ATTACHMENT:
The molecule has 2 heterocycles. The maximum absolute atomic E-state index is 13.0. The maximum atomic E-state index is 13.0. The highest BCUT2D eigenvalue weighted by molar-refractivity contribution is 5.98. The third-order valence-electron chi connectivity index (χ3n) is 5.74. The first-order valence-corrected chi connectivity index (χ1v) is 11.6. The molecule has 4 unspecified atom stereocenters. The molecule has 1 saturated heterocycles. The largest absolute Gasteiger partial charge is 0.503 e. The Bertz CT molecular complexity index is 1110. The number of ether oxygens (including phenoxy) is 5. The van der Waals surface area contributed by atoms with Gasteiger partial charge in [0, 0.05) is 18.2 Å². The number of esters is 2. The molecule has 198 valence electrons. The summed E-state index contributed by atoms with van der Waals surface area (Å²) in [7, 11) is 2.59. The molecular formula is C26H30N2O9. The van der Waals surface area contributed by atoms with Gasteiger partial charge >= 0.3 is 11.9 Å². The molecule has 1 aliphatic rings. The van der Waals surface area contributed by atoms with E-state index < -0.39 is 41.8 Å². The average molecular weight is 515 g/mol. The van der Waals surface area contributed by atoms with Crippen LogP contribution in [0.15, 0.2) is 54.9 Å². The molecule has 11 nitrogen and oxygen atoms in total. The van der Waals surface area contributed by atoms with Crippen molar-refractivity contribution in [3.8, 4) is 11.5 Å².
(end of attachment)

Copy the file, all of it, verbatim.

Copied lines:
The molecule has 2 heterocycles. The maximum absolute atomic E-state index is 13.0. The maximum atomic E-state index is 13.0. The highest BCUT2D eigenvalue weighted by molar-refractivity contribution is 5.98. The third-order valence-electron chi connectivity index (χ3n) is 5.74. The first-order valence-corrected chi connectivity index (χ1v) is 11.6. The molecule has 4 unspecified atom stereocenters. The molecule has 1 saturated heterocycles. The largest absolute Gasteiger partial charge is 0.503 e. The Bertz CT molecular complexity index is 1110. The number of ether oxygens (including phenoxy) is 5. The van der Waals surface area contributed by atoms with Gasteiger partial charge in [0, 0.05) is 18.2 Å². The number of esters is 2. The molecule has 198 valence electrons. The summed E-state index contributed by atoms with van der Waals surface area (Å²) in [7, 11) is 2.59. The molecular formula is C26H30N2O9. The van der Waals surface area contributed by atoms with Gasteiger partial charge >= 0.3 is 11.9 Å². The molecule has 1 aliphatic rings. The van der Waals surface area contributed by atoms with E-state index < -0.39 is 41.8 Å². The average molecular weight is 515 g/mol. The van der Waals surface area contributed by atoms with Crippen LogP contribution in [0.15, 0.2) is 54.9 Å². The molecule has 11 nitrogen and oxygen atoms in total. The van der Waals surface area contributed by atoms with Crippen molar-refractivity contribution in [3.8, 4) is 11.5 Å².